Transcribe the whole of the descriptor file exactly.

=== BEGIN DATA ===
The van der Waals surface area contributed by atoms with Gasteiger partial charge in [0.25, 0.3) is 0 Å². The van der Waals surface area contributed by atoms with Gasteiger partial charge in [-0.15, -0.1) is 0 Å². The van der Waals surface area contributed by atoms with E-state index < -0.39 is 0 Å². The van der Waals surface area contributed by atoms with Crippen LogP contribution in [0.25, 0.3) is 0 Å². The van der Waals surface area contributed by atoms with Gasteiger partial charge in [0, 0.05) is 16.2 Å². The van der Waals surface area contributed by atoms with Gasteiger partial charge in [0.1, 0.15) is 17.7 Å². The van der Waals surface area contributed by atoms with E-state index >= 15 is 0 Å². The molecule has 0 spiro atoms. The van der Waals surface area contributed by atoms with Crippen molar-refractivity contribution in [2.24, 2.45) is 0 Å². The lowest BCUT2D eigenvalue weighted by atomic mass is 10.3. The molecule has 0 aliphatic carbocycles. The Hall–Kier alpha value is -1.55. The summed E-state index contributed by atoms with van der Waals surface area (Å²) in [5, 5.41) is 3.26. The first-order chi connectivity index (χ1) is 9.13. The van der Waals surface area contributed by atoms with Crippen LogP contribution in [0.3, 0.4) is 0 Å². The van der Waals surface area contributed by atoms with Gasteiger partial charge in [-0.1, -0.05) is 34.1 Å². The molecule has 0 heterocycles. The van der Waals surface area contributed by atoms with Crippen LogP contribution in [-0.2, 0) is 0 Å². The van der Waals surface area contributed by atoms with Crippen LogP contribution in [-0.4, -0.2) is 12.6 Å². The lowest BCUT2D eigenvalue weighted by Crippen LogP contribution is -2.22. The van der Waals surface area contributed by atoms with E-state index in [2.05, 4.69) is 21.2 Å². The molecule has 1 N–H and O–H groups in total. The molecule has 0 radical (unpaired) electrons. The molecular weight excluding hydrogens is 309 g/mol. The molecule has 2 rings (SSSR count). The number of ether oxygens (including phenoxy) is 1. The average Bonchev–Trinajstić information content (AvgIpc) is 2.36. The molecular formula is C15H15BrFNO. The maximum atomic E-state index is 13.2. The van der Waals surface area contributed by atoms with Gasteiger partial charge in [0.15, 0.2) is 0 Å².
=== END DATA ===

The van der Waals surface area contributed by atoms with Gasteiger partial charge in [0.25, 0.3) is 0 Å². The van der Waals surface area contributed by atoms with Gasteiger partial charge in [-0.15, -0.1) is 0 Å². The van der Waals surface area contributed by atoms with E-state index < -0.39 is 0 Å². The van der Waals surface area contributed by atoms with Crippen LogP contribution in [0.25, 0.3) is 0 Å². The van der Waals surface area contributed by atoms with Gasteiger partial charge in [0, 0.05) is 16.2 Å². The van der Waals surface area contributed by atoms with Gasteiger partial charge in [0.1, 0.15) is 17.7 Å². The van der Waals surface area contributed by atoms with E-state index >= 15 is 0 Å². The molecule has 0 spiro atoms. The van der Waals surface area contributed by atoms with Crippen molar-refractivity contribution in [2.24, 2.45) is 0 Å². The lowest BCUT2D eigenvalue weighted by atomic mass is 10.3. The molecule has 0 aliphatic carbocycles. The Hall–Kier alpha value is -1.55. The summed E-state index contributed by atoms with van der Waals surface area (Å²) in [5, 5.41) is 3.26. The first-order chi connectivity index (χ1) is 9.13. The van der Waals surface area contributed by atoms with Crippen LogP contribution in [0.3, 0.4) is 0 Å². The van der Waals surface area contributed by atoms with Gasteiger partial charge in [-0.1, -0.05) is 34.1 Å². The molecule has 0 heterocycles. The van der Waals surface area contributed by atoms with Crippen LogP contribution in [-0.2, 0) is 0 Å². The van der Waals surface area contributed by atoms with Crippen LogP contribution in [-0.4, -0.2) is 12.6 Å². The lowest BCUT2D eigenvalue weighted by Crippen LogP contribution is -2.22. The van der Waals surface area contributed by atoms with E-state index in [2.05, 4.69) is 21.2 Å². The molecule has 1 N–H and O–H groups in total. The molecule has 0 radical (unpaired) electrons. The molecular weight excluding hydrogens is 309 g/mol. The molecule has 2 rings (SSSR count). The number of ether oxygens (including phenoxy) is 1. The average Bonchev–Trinajstić information content (AvgIpc) is 2.36. The molecular formula is C15H15BrFNO. The maximum atomic E-state index is 13.2. The van der Waals surface area contributed by atoms with Gasteiger partial charge in [0.15, 0.2) is 0 Å².